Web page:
Move over Southern collard greens, there’s a new game in town and it’s cleaner, fresher, and more vibrant than you.
These refreshing collard green wraps are a nice change of pace, and the perfect low-carb way to get more greens. They’re light, easy and deliciously different with curry powder and simple things like torn eggs, homemade mayo, and chewy raisins. What really makes the flavor (and your eyes) go pop is the coriander-cilantro duo, which gives life to the whole shebang.
Mayo Made with Good Oil. Easier Than You Might Think!
If you have a hand, a whisk, and a bowl, you can whip up a quality mayo in 30 seconds flat that’s free from preservatives, additives, and inflammatory oil. This creamy mayonnaise is an emulsion of olive oil, egg yolk, and acid (loving lime here).
Of course, you can use store-bought mayo, but after spending several minutes scoffing my way through 20 labels with ingredient lists a mile long, I decided to overcome my mayonnaise woes once and for all. In true frayed apron spirit, I got to work and discovered in no time that this simple mayonnaise is no work at all.
How to Prep Collard Green Leaves for Low-Carb Wraps
When making collard green wraps, I recommend steaming the leaves in salt water for 2 reasons: color retention and flavor. Unlike raw collard greens, steamed leaves are pliable and won’t tear when rolling. To prep the leaf, you need to flatten the stem using the butt of your knife. You can see how to fold the wraps into little burritos in the short video below:
Ready to rock and roll? Here are a few easy rolling tips:
- the larger the leaf, the easier to roll
- overlap small leaves to make one big leaf
- create a double layer with torn leaves
- find the sweet spot with the amount of filling
Serve Chicken Egg Salad as lettuce cups or wrapped snugly in a collard green wrap.
Of course, the collard green wraps are one-of-a-kind and check off all the dietary boxes (paleo – aip, dairy free, gluten free, and whole30), but this curry filling is too good to stop there!
It makes a great sandwich (obviously). If you cut the chicken small enough, it even converts to a party dip for crackers. And…if you are short on time, you can easily spoon the curry filling over butter leaf lettuce for convenient taco style cups.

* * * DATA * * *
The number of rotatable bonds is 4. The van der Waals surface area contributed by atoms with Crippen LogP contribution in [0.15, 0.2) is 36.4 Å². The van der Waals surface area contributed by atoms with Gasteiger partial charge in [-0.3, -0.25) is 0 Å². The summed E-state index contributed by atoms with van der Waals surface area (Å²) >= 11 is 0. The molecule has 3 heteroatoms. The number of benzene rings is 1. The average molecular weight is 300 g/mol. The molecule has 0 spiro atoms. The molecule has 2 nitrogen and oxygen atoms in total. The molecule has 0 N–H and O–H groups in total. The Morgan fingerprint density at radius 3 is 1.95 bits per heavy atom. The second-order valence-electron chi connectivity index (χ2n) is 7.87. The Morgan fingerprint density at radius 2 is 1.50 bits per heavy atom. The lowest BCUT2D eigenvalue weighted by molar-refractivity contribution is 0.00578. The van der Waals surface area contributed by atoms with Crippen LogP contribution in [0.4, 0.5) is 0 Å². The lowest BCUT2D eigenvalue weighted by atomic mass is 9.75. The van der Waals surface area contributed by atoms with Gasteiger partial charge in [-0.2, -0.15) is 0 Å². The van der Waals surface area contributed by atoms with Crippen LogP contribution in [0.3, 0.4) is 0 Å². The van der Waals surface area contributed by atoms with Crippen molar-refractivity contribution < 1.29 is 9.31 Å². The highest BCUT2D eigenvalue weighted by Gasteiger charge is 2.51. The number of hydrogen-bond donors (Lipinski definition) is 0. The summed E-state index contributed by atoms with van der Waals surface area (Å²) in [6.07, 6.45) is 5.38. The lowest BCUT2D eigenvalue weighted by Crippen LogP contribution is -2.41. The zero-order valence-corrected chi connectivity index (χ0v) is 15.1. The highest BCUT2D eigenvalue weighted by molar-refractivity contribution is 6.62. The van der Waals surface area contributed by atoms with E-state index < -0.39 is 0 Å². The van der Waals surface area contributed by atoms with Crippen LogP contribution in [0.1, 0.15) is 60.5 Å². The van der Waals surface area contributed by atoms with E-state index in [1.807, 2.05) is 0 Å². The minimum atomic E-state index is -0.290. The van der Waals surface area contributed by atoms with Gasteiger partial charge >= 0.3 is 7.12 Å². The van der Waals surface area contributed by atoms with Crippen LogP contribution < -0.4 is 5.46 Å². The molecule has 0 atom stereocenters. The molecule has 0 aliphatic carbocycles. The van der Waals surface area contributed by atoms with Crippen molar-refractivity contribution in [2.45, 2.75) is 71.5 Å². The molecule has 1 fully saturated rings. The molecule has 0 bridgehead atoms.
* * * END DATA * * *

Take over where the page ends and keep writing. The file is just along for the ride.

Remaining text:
Recipe Additions You Could Try
As always, I encourage your creativity in the kitchen and love the thought of you trying new ingredients or spices. Here’s a little inspo from my kitchen:
- sneak in some fresh carrot for some sweet color
- swirl in some roasted cashews for crunchiness
- add a dash of smoked paprika, cayenne, or mustard powder
To Marinade or To Layer Ingredients?
In frayed apron fashion, I tested and tinkered with the cooking method. Originally, I seared the whole breast, rested, then cut it and returned it to the pan along with the spices. To save you time and increase flavor, I re-tested the recipe, this time dicing raw chicken, marinading and cooking with the spices.
Surprisingly, the flavor fell flat the second time leading me to conclude that the caramelization was lost in the marinading process. Unless you are meal prepping, this recipe will reward your cooking the chicken in layers (this version reflected in recipe):
- dry chicken + salt + pepper + olive oil for maximum browning (aka fond, the holy grail of flavor)
- layer in spices to coat cooked chicken, adding another dimension
- pour chicken and drippings into the egg salad
Super Technical Note: In case you were wondering, I don’t think the chicken has to be cooked then cut to achieve caramelization – just dry to achieve the ultimate sear. So, all things considered, I guess I saved you a step in the end (mission accomplished).
How Long for Soft Boiled Eggs
Cover the egg with water and simmer gently over medium (to medium-high) heat for 8 minutes. Run under cold water and cool completely for easy pealing. You can cook them a few minutes longer if you prefer a fully cooked yolk.
More Leafy Recipes You Might Like
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